When searching for a home, you may end up selecting a property in a community with a Homeowners Association (HOA). Before you buy, it’s important to know how an HOA works and what they mean for you and your potential new home.

An HOA is governed by a board nominated by those living in the neighborhood. It is designed to make sure the residents have a support structure to maintain the value of the community while abiding by a set of guidelines called Common Restrictive Covenants (CC&R),

Simply put, CC&Rs are just the rules you’ll have to follow if you live in that community. Unlike zoning regulations, which are government-imposed requirements on how land can be used, restrictive covenants are established by HOAs to maintain the attractiveness and value of the property. While it’s nice to have a general guideline for expectations for the community and its visual impact, depending on the HOA, the restrictions can be heavy. For example, CC&Rs can include colors you’re allowed to paint your home, rules about where you and guests can park cars, as well as smaller rules about what flags are allowed to be flown, fencing color and height, decks and patios, in addition to other restrictions. Be sure to carefully look over any and all restrictions before deciding if the home in question is worth the CC&Rs attached to it.  

It’s important for homeowners to understand that each HOA is a little different, and they usually have monthly or quarterly fees required for homeowners. These fees can vary based on property size, number of residents, amenities, and more. There may be additional fees charged to homeowners if the reserve fund for the HOA cannot cover a major or unexpected cost, like severe storm damage.

The fees, however, also help maintain common areas such as swimming pools, tennis courts, elevators (for high-rise buildings), and regular wear and tear. Although they are an added cost to the homeowner, an HOA can be a major benefit when it comes to maintaining the value of your neighborhood and your property. The convenience of having these kind of amenities included as a part of your HOA fees is great, especially if you have a large family that frequently uses the community amenities.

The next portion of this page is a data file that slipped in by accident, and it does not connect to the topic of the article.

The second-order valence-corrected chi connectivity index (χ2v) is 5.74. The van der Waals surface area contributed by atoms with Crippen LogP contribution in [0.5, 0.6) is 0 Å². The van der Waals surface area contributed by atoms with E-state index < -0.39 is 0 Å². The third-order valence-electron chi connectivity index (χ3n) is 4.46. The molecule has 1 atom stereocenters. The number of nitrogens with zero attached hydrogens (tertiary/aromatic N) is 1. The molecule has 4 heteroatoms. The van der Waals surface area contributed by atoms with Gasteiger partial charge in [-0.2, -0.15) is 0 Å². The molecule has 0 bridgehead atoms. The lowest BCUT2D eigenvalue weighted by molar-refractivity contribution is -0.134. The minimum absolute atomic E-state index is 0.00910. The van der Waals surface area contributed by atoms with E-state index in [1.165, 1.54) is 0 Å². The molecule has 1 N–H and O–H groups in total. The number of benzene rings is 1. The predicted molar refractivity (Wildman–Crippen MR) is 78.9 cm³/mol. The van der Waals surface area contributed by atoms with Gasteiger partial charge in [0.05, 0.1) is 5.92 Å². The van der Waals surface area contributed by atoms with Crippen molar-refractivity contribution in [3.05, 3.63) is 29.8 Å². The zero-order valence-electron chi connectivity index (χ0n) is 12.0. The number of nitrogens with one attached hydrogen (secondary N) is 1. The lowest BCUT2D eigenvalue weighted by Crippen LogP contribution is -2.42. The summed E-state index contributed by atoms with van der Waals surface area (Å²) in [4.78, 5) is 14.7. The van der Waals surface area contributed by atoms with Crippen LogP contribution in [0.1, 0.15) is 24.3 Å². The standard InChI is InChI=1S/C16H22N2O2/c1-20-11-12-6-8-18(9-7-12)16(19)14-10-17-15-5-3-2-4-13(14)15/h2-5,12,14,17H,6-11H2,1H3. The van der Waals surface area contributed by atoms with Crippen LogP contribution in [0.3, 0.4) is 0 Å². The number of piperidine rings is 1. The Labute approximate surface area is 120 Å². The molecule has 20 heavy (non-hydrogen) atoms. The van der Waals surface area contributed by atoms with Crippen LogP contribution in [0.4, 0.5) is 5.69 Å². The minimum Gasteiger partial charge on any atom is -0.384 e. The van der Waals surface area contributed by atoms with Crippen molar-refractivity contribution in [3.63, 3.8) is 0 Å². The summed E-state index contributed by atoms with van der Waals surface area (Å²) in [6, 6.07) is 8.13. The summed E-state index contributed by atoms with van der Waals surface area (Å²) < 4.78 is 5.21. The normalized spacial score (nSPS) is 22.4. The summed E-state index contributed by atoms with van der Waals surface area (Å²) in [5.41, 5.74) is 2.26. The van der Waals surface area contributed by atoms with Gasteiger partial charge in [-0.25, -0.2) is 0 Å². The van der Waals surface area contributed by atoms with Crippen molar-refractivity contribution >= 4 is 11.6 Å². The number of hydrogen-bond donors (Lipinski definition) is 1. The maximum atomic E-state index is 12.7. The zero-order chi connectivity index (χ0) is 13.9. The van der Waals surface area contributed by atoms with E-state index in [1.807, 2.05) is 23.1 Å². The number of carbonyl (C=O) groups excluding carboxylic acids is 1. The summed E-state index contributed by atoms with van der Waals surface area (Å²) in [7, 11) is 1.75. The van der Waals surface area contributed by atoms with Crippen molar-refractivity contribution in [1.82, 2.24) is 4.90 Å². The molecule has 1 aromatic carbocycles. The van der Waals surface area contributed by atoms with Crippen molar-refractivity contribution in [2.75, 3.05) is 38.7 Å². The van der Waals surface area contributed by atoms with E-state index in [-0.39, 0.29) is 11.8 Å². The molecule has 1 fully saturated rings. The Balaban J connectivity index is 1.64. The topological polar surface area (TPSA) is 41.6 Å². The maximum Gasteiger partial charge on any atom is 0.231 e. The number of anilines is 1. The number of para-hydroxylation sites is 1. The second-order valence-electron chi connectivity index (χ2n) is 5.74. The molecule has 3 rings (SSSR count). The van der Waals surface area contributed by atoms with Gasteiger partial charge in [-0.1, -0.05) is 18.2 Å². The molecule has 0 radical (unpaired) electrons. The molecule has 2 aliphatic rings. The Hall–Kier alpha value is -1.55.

The same article continues to say,

“After your offer to buy a home is accepted, you are legally entitled to receive and review the community’s CC&Rs over a certain number of days (typically between three and 10)…If you spot anything in the restrictive covenants you absolutely can’t live with, you can bring it up with the HOA board or just back out of your contract completely (and keep your deposit).”

Most lenders will factor your HOA fees into your loan package, ensuring the amount of the loan is appropriate for what you can truly afford.

Keep in mind that if you fall behind on your HOA fees, an HOA can actually foreclose your home. While this is considered a last alternative option, it’s important to keep in mind if you’re thinking about buying a house that subsequently has you joining an HOA community.

There are some great benefits to having an HOA oversee your neighborhood, and it’s important to understand what fees, structures, and regulations will come into play if there is an HOA where you’d like to live.

Bottom line is, when you’re looking at a potential property to buy in the Coastal Bend, let’s get together so you have a professional who can help you understand the neighborhood’s HOA structure and fees. This way, you’ll feel confident and fully informed when purchasing your dream home!

Thank you for taking the time to visit our blog, and we’re glad to have helped you learn more about the pros and cons of HOAs. We specialize in Corpus Christi real estate, and we also inform readers about what is up-and-coming in the Corpus Christi community